Galley Proofs: Bloodworth Orphans pp. 1-245

n. d.

Box 3

Folder 8

Galley Proofs: Bloodworth Orphans pp. 246-384

n. d.

Box 3

Folder 9

Galley Proofs: Bloodworth Orphans pp. 1-233

n. d.

Box 3

Folder 10

Galley Proofs: Bloodworth Orphans pp. 234-383

n. d.

Box 4

Folder 1

Page Proofs: Bloodworth Orphans

1992

Box 4

Folder 2

Copy Page Proofs: Bloodworth Orphans, Introduction and Chapter 1–Another Press edition

n. d.

Box 4

Folder 3

Manuscript of forward for Two Wings to Veil My Face by Toni Morrison

n.d.

Box 4

Folder 4

Manuscript: Two Wings to Veil My Face pp. 1-100

n. d.

Box 4

Folder 5

Manuscript: Two Wings to Veil My Face pp. 101-200

n. d.

Box 4

Folder 6

Manuscript: Two Wings to Veil My Face pp. 201-300

n. d.

Box 4

Folder 7

Manuscript: Two Wings to Veil My Face pp. 301-409

n. d.

Box 4

Folder 8

Galley Proofs: Two Wings to Veil My Face pp. 1-136

1983

Box 4

Folder 9

Galley Proofs: Two Wings to Veil My Face pp. 137-297

1983

Box 5

Folder 1

Galley Proofs: Two Wings to Veil My Face

1983

Box 5

Folder 2

Page Proofs: Two Wings to Veil My Face

1983

Box 5

Folder 3

Manuscript: Divine Days pp. 1-151

n. d.

Box 5

Folder 4

Manuscript: Divine Days pp. 152-314

n. d.

Box 5

Folder 5

Manuscript: Divine Days pp. 315-545

n. d.

Box 6

Folder 1

Manuscript: Divine Days pp. 546-699

n. d.

Box 6

Folder 2

Manuscript: Divine Days pp. 700-850

n. d.

Box 6

Folder 3

Manuscript: Divine Days pp. 851-1000

n. d.

Box 6

Folder 4

Manuscript: Divine Days pp. 1001-1300

n. d.

Box 6

Folder 5

Manuscript: Divine Days pp. 1301-1440

n. d.

Box 6

Folder 6

Manuscript: Divine Days pp. 1441-1650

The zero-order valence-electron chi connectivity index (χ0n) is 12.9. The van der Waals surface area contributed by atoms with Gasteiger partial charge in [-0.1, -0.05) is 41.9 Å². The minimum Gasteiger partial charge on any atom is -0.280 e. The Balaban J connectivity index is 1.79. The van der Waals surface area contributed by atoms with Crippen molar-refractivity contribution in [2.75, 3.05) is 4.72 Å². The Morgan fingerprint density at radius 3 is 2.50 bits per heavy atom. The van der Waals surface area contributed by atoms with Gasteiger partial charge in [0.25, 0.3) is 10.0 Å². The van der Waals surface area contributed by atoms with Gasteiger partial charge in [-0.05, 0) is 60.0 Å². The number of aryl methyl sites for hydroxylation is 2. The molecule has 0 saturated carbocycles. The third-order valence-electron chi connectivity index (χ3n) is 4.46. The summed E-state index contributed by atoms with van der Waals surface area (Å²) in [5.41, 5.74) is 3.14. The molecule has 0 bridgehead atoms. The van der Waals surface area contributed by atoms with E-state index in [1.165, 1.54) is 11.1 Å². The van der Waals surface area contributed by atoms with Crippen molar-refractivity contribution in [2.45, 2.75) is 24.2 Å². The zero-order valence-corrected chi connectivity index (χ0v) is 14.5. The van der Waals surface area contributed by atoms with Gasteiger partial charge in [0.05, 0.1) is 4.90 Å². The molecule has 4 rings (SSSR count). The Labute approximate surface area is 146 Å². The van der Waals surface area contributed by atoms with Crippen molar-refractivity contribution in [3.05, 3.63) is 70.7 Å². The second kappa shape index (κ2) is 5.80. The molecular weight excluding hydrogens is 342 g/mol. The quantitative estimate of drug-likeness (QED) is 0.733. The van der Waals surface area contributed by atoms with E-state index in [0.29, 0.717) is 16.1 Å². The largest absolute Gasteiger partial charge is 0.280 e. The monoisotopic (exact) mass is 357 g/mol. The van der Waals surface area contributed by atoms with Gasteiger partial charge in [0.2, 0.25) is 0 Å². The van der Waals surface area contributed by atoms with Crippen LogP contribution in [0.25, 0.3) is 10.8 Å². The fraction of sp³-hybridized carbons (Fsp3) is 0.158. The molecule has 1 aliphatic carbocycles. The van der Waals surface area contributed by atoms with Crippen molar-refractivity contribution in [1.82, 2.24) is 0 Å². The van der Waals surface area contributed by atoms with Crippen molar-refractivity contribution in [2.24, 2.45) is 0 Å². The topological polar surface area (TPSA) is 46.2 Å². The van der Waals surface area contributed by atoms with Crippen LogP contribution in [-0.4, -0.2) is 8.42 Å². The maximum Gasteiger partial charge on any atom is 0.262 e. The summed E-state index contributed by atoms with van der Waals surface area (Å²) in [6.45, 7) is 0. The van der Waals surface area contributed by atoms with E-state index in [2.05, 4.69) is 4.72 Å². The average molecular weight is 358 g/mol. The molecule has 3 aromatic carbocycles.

n. d.

Box 7

Folder 1

Manuscript: Divine Days pp. 1651-1829

n. d.

Box 7

Folder 2

Articles by Leon Forrest

1972-1996

Box 7

Folder 3

Libretto to

n. d.

Box 7

Folder 4

Two book jackets

1977-1984

Box 7

Folder 5

Reviews of Leon Forrest's Works

1972-1997

Box 7

Folder 6

Articles about Leon Forrest

1982-1995

Box 7

Folder 7

Manuscript: Leon Forrest, Introduction, and Interpretation; Ed. John C. Cawelti pp. 1-184

1997

Box 7

Folder 8

Manuscript: Leon Forrest, Introduction, and Interpretation; Ed. John C. Cawelti pp. 185-358

1997

Box 9

Folder 1

Correspondence: T.J. Anderson

1980-1985

Musical Scores for Ancestral Voices and Soldier Boy, Soldier

n.d.

Teaching files

Box 9

Folder 2

Syllabus, African-American Studies A45 (“The Oral Tradition and the Creative Process”)

n.d.

Box 9

Folder 3

Grade books

1972-1999

Box 9

Folder 4

Master's Thesis by Sarah E. Hoisington

1997

Publications

Box 9

Folder 5

Meteor in the Madhouse (page proofs and cover letter)

1999

Box 9

Folder 6

Draft: To the Magical Memory of Rain (part of ) Meteor in the Madhouse

n.d.

Box 9

Folder 7

Draft: By Dawn's Early Light: The Meteor in the Madhouse

n.d.

Box 9

Folder 8

Synopsis and notes: The Adventures of Joubert Jones

n.d.

Box 9

Folder 9

Drafts and notes: Meteor in the Madhouse (1 of 4)

n.d.

Box 10

Folder 1

Drafts and notes: Meteor in the Madhouse (2 of 4)

n.d.

Box 10

Folder 2

Drafts and notes: Meteor in the Madhouse (3 of 4)

n.d.

Box 10

Folder 3

Drafts and notes: Meteor in the Madhouse (4 of 4)

n.d.

Box 10

Folder 4

Notes: “New Works, Sources and Resources”

n.d.